Bob Peck opened the conversation at the breakfast by talking about his background. He said he learned the real estate business by doing pro forma spreadsheets. Bob grew up in DC, spending his early years in Congress Heights with the families of other GIs, and they were all white. In 1953 they all moved to the suburbs and Bob thought that all grown up friends moved in packs. Bob’s family moved to Wheaton where everyone had a swing set in the backyard and hung out at the Wheaton Plaza mall. Cars made this all possible.
The conversation turned to questions about whether people will want to stay in the city in the future. The consensus was that people will want to come to DC and will continue to come and that people will also want to live in suburbs that look like cities. Suburbs are evolving, and places like downtown Silver Spring and Bethesda will remain popular. There is a question about how autonomous vehicles will change these preferences. It’s possible that current parking garages will no longer be needed; garages are currently being designed to be retrofitted for other uses if the demand for them goes down because of driverless cars. Private automobiles are not in motion 94% of the time.
As Commissioner of GSA, a study was done and it turned out that on any day no more than 55 percent of people badged in to the headquarters building. Therefore, they modified the space that originally housed 2,600 and made it a space that could accommodate over 4,000 employees. While there are no assigned seats, many of the workers who come in sit in the same places. Technology will continue to evolve but it will still be important to have places available where people can come. The most important concept is that there must be a menu of different types of spaces (i.e. private offices, conference rooms, casual interaction spaces) that allow people to work in a space that suits the type of work they are doing at any one time. Besides technology, accommodations such as lockers and rolling files will help workers accomplish their goals. Most of the file cabinets house food and shoes, but not paper files.
A question was asked about what public leader in the future will make a mark on architecture. Bob answered that Mayor Reilly from Charleston, South Carolina has been an influence on adaptive reuse and placemaking. In the past, the most impressive buildings tended to be courthouses done by noted architects that created a symbol of something people could rally around. Now the most impressive and expensive public projects are sports stadiums.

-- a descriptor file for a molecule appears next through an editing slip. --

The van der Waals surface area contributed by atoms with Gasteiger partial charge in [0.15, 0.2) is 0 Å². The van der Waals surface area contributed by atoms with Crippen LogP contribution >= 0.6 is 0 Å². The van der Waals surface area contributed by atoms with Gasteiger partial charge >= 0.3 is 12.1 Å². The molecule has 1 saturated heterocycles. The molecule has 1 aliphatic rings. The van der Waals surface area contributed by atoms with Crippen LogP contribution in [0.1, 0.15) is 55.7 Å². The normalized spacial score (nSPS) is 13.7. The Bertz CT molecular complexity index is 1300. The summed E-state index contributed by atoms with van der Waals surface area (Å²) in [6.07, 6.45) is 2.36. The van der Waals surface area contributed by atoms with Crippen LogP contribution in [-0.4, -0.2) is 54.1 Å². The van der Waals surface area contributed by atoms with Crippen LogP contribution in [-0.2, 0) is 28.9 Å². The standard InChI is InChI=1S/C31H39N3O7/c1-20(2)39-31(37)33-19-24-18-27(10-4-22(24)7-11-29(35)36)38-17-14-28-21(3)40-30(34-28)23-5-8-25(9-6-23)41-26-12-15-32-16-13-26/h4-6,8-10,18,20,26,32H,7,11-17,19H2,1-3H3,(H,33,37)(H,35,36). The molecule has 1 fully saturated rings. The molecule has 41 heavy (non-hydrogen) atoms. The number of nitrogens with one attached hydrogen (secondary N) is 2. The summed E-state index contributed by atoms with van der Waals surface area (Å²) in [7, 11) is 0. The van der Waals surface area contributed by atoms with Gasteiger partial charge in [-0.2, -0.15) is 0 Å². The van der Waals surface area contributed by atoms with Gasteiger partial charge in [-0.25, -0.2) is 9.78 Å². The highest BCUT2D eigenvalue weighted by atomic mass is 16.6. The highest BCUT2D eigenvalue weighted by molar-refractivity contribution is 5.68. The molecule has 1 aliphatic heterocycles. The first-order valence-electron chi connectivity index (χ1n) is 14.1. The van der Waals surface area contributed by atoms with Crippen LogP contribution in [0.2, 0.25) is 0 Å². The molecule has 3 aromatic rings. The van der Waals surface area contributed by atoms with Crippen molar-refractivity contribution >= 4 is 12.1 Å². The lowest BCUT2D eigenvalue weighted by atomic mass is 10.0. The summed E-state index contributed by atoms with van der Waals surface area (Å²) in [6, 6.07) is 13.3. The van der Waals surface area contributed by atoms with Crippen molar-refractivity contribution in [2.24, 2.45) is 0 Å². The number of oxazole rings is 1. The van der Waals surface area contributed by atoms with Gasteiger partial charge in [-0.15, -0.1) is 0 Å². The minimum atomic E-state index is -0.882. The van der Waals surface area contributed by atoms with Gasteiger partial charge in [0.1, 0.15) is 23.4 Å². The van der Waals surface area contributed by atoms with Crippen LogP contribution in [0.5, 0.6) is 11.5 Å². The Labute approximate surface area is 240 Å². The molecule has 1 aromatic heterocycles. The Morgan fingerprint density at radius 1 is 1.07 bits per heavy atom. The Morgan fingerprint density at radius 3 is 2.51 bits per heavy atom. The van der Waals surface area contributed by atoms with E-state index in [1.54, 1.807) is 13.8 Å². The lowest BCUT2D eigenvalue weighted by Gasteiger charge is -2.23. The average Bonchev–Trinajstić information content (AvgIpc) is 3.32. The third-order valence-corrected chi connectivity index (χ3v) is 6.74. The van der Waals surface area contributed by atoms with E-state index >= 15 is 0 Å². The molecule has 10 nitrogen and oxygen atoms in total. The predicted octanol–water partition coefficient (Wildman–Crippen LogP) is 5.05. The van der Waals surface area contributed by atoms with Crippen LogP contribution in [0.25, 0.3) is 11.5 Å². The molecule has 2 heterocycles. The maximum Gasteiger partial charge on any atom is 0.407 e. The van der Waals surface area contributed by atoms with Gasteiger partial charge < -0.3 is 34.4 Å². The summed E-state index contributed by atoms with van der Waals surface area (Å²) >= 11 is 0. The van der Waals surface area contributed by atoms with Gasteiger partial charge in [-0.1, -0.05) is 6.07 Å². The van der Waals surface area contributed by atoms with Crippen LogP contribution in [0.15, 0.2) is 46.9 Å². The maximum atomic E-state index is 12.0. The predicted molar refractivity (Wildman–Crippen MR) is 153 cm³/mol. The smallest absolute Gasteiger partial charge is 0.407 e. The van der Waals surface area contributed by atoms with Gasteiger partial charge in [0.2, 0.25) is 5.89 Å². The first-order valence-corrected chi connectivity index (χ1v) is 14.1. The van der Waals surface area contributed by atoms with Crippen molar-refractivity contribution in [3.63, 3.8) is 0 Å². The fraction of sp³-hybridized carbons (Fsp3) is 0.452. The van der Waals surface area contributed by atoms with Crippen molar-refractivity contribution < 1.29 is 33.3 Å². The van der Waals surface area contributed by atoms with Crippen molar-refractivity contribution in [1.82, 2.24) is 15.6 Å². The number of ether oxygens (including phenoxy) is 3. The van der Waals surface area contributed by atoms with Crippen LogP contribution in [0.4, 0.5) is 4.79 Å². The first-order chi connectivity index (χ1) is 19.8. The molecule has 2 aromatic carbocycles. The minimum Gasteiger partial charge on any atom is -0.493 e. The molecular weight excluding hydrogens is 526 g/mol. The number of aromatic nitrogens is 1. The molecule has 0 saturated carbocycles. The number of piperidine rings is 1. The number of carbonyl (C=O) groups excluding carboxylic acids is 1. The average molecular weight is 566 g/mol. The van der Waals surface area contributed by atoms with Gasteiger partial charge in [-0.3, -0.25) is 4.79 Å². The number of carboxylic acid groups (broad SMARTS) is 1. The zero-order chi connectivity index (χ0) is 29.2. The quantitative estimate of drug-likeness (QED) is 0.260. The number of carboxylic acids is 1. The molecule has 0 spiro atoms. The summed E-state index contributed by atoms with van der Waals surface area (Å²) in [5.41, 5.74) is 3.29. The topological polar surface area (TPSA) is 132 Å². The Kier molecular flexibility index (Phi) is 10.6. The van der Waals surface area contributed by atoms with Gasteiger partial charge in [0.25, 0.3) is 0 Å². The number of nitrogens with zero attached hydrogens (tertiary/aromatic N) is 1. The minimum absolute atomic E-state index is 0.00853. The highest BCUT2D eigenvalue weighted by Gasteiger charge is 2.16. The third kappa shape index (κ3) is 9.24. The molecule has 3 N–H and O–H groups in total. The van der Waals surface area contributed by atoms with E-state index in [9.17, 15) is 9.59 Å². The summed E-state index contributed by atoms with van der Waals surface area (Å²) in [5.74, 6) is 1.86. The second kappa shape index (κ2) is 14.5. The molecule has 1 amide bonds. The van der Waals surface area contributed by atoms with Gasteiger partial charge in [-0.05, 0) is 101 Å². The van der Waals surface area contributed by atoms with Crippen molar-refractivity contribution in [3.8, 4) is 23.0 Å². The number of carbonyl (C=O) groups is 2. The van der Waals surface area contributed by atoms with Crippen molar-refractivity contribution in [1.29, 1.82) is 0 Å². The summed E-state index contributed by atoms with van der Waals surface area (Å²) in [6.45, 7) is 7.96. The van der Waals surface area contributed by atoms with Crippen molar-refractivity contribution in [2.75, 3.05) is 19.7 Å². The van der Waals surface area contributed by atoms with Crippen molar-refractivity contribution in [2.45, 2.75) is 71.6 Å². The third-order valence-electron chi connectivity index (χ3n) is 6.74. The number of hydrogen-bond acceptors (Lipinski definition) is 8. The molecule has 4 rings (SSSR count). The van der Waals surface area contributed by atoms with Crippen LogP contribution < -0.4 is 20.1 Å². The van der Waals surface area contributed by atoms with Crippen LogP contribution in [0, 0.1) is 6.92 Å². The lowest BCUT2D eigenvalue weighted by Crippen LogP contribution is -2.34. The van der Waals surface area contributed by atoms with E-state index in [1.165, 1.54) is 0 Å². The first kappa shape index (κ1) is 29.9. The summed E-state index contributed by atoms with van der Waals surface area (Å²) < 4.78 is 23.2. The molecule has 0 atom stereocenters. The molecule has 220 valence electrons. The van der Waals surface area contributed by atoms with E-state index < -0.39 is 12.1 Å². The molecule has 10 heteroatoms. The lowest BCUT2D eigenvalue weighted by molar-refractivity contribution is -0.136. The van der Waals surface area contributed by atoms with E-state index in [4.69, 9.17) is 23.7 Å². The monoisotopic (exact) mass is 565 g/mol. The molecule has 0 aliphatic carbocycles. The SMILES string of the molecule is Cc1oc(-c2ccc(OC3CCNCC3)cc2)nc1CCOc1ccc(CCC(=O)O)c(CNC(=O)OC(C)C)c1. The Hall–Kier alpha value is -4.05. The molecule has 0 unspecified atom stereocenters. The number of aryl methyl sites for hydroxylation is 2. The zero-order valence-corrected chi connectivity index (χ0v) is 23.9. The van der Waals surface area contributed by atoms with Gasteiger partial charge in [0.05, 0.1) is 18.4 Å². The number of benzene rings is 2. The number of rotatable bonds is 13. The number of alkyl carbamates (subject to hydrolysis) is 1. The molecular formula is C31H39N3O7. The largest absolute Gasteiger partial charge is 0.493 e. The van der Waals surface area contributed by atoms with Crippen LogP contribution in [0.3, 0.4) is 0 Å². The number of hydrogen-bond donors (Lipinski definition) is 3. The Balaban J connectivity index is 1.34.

There was conversation in the group about the GSA rent caps. Bob explained that OMB, not GSA, sets the rent caps for DC and there are no other cities that have GSA rent caps. Deals in suburban Maryland are subsidized by the counties in which they are located. GSA’s criteria is generally the lowest cost with technically adequate space. It’s acknowledged that a better building leads to more staff productivity but it is hard to get reliable productivity measures.
The subject of federal building security was discussed and a desire for a new type of security in the next 30 or 40 years was expressed, going beyond bollards and physical barriers. At present, security people don’t think creatively and many of the security provisions are not effective. When the Pentagon was defended against truck bombs, the terrorists used planes instead of trucks. Some agencies have “security envy” in that they need to feel important so that they put in expanded security elements to show that their mission is critical.
Conversation facilitator: Bob Peck, current Leader, Firmwide Government Practice at Gensler and former GSA Commissioner of Public Buildings.
Event Date: February 8, 2017